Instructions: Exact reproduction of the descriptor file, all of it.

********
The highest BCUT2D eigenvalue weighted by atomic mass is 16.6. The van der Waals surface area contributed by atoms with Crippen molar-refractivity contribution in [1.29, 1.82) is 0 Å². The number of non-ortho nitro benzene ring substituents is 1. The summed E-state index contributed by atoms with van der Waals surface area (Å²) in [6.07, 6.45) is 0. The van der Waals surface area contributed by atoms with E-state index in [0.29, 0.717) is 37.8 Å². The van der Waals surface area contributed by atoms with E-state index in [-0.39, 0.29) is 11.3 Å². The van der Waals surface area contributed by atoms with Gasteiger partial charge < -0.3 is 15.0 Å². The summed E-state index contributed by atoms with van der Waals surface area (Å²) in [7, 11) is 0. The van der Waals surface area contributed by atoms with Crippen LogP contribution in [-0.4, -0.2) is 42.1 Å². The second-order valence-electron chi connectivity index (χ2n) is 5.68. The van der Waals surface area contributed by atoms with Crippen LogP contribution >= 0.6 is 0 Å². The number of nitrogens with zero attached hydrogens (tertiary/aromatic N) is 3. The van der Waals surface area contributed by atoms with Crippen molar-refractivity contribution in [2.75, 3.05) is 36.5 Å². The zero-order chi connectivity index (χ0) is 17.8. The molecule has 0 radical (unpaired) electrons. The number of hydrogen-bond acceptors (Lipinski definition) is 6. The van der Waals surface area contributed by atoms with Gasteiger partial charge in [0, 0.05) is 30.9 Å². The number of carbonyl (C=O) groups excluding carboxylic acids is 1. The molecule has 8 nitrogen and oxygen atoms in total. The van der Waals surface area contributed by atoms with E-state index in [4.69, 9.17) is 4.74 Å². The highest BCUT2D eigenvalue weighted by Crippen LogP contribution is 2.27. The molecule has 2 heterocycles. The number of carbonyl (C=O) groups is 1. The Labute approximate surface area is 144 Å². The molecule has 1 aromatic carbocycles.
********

The highest BCUT2D eigenvalue weighted by atomic mass is 16.6. The van der Waals surface area contributed by atoms with Crippen molar-refractivity contribution in [1.29, 1.82) is 0 Å². The number of non-ortho nitro benzene ring substituents is 1. The summed E-state index contributed by atoms with van der Waals surface area (Å²) in [6.07, 6.45) is 0. The van der Waals surface area contributed by atoms with E-state index in [0.29, 0.717) is 37.8 Å². The van der Waals surface area contributed by atoms with E-state index in [-0.39, 0.29) is 11.3 Å². The van der Waals surface area contributed by atoms with Gasteiger partial charge < -0.3 is 15.0 Å². The summed E-state index contributed by atoms with van der Waals surface area (Å²) in [7, 11) is 0. The van der Waals surface area contributed by atoms with Crippen LogP contribution in [-0.4, -0.2) is 42.1 Å². The second-order valence-electron chi connectivity index (χ2n) is 5.68. The van der Waals surface area contributed by atoms with Crippen LogP contribution >= 0.6 is 0 Å². The number of nitrogens with zero attached hydrogens (tertiary/aromatic N) is 3. The van der Waals surface area contributed by atoms with Crippen molar-refractivity contribution in [2.75, 3.05) is 36.5 Å². The zero-order chi connectivity index (χ0) is 17.8. The molecule has 0 radical (unpaired) electrons. The number of hydrogen-bond acceptors (Lipinski definition) is 6. The van der Waals surface area contributed by atoms with Gasteiger partial charge in [0, 0.05) is 30.9 Å². The number of carbonyl (C=O) groups excluding carboxylic acids is 1. The molecule has 8 nitrogen and oxygen atoms in total. The van der Waals surface area contributed by atoms with E-state index in [4.69, 9.17) is 4.74 Å². The highest BCUT2D eigenvalue weighted by Crippen LogP contribution is 2.27. The molecule has 2 heterocycles. The number of carbonyl (C=O) groups is 1. The Labute approximate surface area is 144 Å². The molecule has 1 aromatic carbocycles.